One crucial way that clinicians can demonstrate the importance of reflection to their students is to model it in their own practice. Clinical supervisors who are unwilling to reflect on their practice by, for example, admitting difficulties or mistakes and verbalising how it could have been done better are ill placed to extol the virtues of reflection. Reflection has to be integrated into the clinical course; it should be the work of all supervisors, and not just fall to those most interested in that ‘touchy feely’ stuff. It may be that for students to value reflection it must also be assessed in some way, an issue we explore below.

Reflective discussion can be a useful tool to stimulate and deepen reflection, but clinicians need to ensure that they move away from placing the teacher in the only ‘power’ role at the front of the class.43 Clinicians should resist the practice of commenting authoritatively on all contributions by students and, rather, try to facilitate discussion within the group. This approach can be difficult within the traditional pedagogy of a law school. Even clinicians find it hard to break the habit of allowing their students to look to the teacher and the teacher alone for validation of students’ contributions.

Explain it

To foster reflection, both supervisors and students must understand what it is, in both a theoretical and practical sense. This starts with an appreciation of the role of the clinical supervisor as facilitator.

The role adopted by the clinical teacher should be that of facilitator, rather than that of the master who can give the answers on every issue—‘indeed to be an effective facilitator the teacher should resist the temptation to give answers, and try to guide the student towards finding them for themselves’.44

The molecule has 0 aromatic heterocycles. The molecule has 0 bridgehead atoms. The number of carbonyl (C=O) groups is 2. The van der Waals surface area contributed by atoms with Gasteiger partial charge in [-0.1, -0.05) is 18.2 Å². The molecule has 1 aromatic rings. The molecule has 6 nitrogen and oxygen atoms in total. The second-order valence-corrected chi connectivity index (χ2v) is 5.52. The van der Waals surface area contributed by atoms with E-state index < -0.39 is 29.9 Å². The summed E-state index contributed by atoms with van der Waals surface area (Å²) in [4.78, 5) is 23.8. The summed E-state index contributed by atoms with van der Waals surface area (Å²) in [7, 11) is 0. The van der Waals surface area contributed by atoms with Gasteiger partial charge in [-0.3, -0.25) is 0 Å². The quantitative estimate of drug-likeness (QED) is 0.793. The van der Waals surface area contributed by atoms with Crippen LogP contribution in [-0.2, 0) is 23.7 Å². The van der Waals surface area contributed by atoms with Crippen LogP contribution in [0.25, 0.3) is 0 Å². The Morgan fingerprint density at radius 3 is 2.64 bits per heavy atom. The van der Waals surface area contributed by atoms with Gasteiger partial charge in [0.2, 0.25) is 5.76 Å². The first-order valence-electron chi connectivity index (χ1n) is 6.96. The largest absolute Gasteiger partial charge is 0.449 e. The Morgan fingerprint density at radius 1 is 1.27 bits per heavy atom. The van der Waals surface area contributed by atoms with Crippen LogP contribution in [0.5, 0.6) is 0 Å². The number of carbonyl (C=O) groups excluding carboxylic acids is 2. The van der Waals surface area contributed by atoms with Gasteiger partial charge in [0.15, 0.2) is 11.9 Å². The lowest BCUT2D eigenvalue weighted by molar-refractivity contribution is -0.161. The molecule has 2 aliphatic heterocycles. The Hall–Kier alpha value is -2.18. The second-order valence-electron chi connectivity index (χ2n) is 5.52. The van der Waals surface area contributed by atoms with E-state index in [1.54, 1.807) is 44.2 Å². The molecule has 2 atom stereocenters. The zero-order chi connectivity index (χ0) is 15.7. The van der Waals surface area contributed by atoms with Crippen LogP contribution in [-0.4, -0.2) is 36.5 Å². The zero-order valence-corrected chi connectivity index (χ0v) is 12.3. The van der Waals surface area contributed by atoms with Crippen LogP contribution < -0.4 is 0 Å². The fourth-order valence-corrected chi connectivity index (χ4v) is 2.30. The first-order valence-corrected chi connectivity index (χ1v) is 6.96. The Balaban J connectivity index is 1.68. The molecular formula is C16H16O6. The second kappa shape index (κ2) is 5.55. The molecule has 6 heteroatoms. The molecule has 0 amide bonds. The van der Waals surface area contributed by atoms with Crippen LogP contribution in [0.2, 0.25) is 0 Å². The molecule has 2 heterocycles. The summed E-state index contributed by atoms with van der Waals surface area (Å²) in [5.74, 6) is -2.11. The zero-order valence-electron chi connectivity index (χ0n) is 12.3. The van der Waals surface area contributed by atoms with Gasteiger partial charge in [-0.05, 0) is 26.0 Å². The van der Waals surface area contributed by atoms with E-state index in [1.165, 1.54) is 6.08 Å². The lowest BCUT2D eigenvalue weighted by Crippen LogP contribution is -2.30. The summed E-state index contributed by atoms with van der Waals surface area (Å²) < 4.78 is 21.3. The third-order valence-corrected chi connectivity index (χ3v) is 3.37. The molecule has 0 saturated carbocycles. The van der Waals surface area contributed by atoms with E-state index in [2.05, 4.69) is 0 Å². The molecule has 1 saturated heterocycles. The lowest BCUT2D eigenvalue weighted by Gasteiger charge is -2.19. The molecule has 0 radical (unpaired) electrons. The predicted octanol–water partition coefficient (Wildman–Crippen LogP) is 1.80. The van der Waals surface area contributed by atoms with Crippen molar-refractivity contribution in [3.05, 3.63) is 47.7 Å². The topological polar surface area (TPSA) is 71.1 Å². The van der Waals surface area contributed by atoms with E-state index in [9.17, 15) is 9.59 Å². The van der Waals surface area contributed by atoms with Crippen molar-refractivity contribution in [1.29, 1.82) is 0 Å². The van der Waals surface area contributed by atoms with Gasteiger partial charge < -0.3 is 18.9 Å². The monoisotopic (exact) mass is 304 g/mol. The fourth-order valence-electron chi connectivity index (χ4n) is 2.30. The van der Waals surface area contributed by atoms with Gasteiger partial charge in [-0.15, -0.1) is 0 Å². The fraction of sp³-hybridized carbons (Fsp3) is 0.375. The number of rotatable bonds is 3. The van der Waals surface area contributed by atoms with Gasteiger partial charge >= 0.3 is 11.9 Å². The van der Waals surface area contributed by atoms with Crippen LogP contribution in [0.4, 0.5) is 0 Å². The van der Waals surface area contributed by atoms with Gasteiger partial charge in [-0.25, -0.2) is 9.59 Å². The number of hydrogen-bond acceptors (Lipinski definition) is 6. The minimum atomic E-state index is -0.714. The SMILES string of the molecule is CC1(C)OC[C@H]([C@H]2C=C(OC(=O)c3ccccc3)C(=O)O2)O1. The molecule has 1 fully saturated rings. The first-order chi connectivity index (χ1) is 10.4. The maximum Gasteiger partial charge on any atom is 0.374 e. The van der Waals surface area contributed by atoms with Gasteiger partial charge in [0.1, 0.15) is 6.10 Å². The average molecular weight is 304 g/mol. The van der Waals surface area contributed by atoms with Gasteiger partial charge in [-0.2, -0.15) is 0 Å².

The foundation for understanding this facilitative role is transparent discussion underpinned by a theoretical framework—both the supervisors and the students need a theoretical grounding and a commitment to open and transparent exchange. Many writers have pointed out the benefits of teaching theory in an integrated way,45 arguing that a theoretical background enables students to better understand reflection and why it is part of their course. The Kolb cycle of learning is commonly used to illustrate the differences between concrete experience (doing), reflective observation (thinking), abstract conceptualisation (extrapolating) and active experimentation (testing).

Figure 1: Kolb cycle of learning46

This visual representation of a cycle, through which students might pass numerous times within one interaction, can be very helpful to them while grappling with the theory of reflection. Answering criticism that this cycle oversimplified learning by reducing it to a mechanical step-by-step process, Kolb has further identified ‘[t]he two dialectically related dimensions of grasping experience via concrete experience and abstract conceptualisation and transforming experience via active experimentation and reflective observation’.47

Other students may prefer Gibbs’ approach, which, with its grounding in common language and experience, is perhaps of more use to students trying to relate the concept of reflection to their own developing practice as lawyers. Gibbs also describes reflection through a cycle, but includes description, feelings, evaluation, analysis, alternative approaches and action plan.